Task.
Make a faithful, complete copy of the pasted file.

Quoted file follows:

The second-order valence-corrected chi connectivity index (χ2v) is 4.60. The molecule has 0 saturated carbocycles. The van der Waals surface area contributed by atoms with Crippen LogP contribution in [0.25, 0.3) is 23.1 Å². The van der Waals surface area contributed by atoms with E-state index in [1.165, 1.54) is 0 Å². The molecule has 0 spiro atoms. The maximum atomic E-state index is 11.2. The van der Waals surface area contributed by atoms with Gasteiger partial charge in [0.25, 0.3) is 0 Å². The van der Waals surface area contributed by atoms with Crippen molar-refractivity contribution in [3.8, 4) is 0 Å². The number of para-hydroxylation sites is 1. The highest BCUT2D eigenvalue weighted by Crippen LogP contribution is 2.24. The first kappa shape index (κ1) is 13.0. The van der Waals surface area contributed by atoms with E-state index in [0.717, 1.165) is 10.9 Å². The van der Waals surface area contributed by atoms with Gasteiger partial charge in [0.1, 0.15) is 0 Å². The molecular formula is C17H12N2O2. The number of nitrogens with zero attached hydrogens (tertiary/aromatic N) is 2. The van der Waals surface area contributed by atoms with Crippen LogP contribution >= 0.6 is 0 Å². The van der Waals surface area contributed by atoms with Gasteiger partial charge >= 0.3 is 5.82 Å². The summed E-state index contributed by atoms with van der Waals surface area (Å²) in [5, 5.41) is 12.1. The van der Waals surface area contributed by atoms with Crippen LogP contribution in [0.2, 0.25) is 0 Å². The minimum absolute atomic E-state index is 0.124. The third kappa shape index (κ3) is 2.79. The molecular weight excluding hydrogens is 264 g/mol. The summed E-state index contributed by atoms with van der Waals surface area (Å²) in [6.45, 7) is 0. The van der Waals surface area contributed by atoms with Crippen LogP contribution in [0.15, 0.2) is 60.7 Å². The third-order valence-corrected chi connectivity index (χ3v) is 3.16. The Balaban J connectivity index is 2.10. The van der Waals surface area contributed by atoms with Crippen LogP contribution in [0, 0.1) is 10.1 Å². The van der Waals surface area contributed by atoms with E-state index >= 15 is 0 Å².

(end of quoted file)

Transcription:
The second-order valence-corrected chi connectivity index (χ2v) is 4.60. The molecule has 0 saturated carbocycles. The van der Waals surface area contributed by atoms with Crippen LogP contribution in [0.25, 0.3) is 23.1 Å². The van der Waals surface area contributed by atoms with E-state index in [1.165, 1.54) is 0 Å². The molecule has 0 spiro atoms. The maximum atomic E-state index is 11.2. The van der Waals surface area contributed by atoms with Gasteiger partial charge in [0.25, 0.3) is 0 Å². The van der Waals surface area contributed by atoms with Crippen molar-refractivity contribution in [3.8, 4) is 0 Å². The number of para-hydroxylation sites is 1. The highest BCUT2D eigenvalue weighted by Crippen LogP contribution is 2.24. The first kappa shape index (κ1) is 13.0. The van der Waals surface area contributed by atoms with E-state index in [0.717, 1.165) is 10.9 Å². The van der Waals surface area contributed by atoms with Gasteiger partial charge in [0.1, 0.15) is 0 Å². The molecular formula is C17H12N2O2. The number of nitrogens with zero attached hydrogens (tertiary/aromatic N) is 2. The van der Waals surface area contributed by atoms with Crippen LogP contribution >= 0.6 is 0 Å². The van der Waals surface area contributed by atoms with Gasteiger partial charge >= 0.3 is 5.82 Å². The summed E-state index contributed by atoms with van der Waals surface area (Å²) in [5, 5.41) is 12.1. The van der Waals surface area contributed by atoms with Crippen LogP contribution in [0.2, 0.25) is 0 Å². The minimum absolute atomic E-state index is 0.124. The third kappa shape index (κ3) is 2.79. The molecular weight excluding hydrogens is 264 g/mol. The summed E-state index contributed by atoms with van der Waals surface area (Å²) in [6.45, 7) is 0. The van der Waals surface area contributed by atoms with Crippen LogP contribution in [0.15, 0.2) is 60.7 Å². The third-order valence-corrected chi connectivity index (χ3v) is 3.16. The Balaban J connectivity index is 2.10. The van der Waals surface area contributed by atoms with Crippen LogP contribution in [0, 0.1) is 10.1 Å². The van der Waals surface area contributed by atoms with E-state index >= 15 is 0 Å².